How two non-architect besties built a successful décor brandPrateeksha Nayak
A casual shopping trip with a friend who was setting up her new house led childhood buddies Radeesh Shetty, 35, and Gaurav Rai, 36, to discover the dearth of modern lamps and fixtures to suit varied tastes in the market. Instead of reducing the discovery to just a lament, the duo, who had been wanting to take the entrepreneurial plunge for quite some time, decided to take the leap this time around. Together, they founded The Purple Turtles, an interior design firm that primarily serves as a platform for Indian lighting designers to showcase their artistry. Today, The Purple Turtles range has extended beyond lighting to unique and interesting furniture and home accents but the commitment to design and quality craftsmanship remains.
Although Radheesh and Gaurav were equally excited about becoming first-time entrepreneurs neither had a degree in architecture or design. The duo graduated from St Joseph’s Arts and Science College in Bengaluru. While Radeesh went on to complete his Masters in Advertising and Media Communication and start his career at Mudra Communications, Gaurav started his career with Star TV in sales, before moving to Accenture and then heading sales for Disney South.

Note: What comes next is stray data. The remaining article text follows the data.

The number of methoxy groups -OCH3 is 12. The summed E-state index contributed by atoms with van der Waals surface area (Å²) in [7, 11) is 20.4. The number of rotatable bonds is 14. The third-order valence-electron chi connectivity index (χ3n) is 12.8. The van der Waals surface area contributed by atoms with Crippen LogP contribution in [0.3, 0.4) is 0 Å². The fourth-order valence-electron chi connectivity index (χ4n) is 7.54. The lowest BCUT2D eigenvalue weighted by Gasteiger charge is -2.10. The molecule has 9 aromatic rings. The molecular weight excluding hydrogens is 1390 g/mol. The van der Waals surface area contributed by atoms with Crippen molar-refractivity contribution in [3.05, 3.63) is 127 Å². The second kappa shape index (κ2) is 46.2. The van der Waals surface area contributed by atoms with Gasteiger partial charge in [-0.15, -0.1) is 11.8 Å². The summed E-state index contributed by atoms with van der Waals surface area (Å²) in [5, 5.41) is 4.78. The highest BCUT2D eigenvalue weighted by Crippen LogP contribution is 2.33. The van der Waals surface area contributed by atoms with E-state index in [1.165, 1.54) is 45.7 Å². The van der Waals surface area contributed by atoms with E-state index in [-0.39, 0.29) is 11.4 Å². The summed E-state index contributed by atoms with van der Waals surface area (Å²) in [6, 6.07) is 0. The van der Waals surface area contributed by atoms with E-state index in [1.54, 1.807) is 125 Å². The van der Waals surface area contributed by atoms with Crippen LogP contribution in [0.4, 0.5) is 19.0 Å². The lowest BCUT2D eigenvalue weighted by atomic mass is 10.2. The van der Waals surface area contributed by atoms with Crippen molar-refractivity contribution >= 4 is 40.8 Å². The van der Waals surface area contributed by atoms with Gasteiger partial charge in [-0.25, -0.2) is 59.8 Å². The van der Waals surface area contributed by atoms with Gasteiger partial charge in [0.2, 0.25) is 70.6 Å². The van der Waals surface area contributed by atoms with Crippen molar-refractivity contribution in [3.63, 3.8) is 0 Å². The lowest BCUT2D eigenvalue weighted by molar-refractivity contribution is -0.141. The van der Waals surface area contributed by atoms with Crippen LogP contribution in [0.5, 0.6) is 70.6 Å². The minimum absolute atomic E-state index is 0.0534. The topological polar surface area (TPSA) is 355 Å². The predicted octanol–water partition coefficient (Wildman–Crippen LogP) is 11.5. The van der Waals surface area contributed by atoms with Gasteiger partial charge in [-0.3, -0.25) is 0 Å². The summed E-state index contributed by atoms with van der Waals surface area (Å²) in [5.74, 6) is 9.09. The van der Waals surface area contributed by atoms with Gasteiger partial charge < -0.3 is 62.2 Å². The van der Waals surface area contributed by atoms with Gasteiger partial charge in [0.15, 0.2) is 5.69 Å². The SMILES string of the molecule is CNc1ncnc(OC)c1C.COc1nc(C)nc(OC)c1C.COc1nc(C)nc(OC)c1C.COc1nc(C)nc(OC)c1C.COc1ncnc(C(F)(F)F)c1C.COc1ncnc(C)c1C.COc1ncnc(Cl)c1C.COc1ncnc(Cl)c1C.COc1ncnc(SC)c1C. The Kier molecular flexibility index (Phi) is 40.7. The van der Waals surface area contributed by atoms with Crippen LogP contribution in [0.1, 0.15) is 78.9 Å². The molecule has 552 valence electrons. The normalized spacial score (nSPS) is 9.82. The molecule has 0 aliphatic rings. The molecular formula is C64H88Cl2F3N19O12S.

Radheesh grew up with a keen interest in art and architecture, instilled largely by his mother, who is an artist.
We started The Purple Turtles about 6-7 years ago when online shopping was still in its very nascent stages. Gaurav and I spoke and since I had already quit my job I decided to take the plunge and try and rope in Indian designers and talent to showcase their work with us. That was the beginning of our entrepreneurial journey.
Radheesh and Gaurav began by talking to friends and family who were architects, interior designers and product designers and they seemed to agree about the poor state of lighting options available in the market. Meanwhile, the duo happened to meet an architect through a common friend who loved their work.
“He commissioned a couple of custom lights for his client in Goa and it was a very sizeable order for us to start with. The project went well and the architects were very happy with the final outcome and they continue to be our patrons since,” they fondly recall, speaking of their first client.
Establishing a brand
Over the years, The Purple Turtles has lent its services to big corporates like TCS, Wipro, Google, Facebook, LinkedIn, Microsoft, and Informatics. But how did a fairly new brand manage to secure illustrious brands in their clientele right at the start? TCS, for example, was excited to work with local Indian businesses that The Purple Turtles was promoting, instead of the China-made lighting flooding the market. The draw for the company's clientele primarily lay in it being an Indian brand.
Although the project business continued to flourish, Radheesh and Gaurav felt the need for a retail space where architects could see physical samples. It took the founders many months and a ‘lot of bootstrapping’ to be able to set up their first lighting studio. The Purple Turtles started off as being only a display of lights where architects and designers could come in, check materials, get a feel of the materials before placing orders in the upmarket neighbourhood of Indiranagar. But before they knew it, it had already become what the founders were vaguely thinking of making it in the future.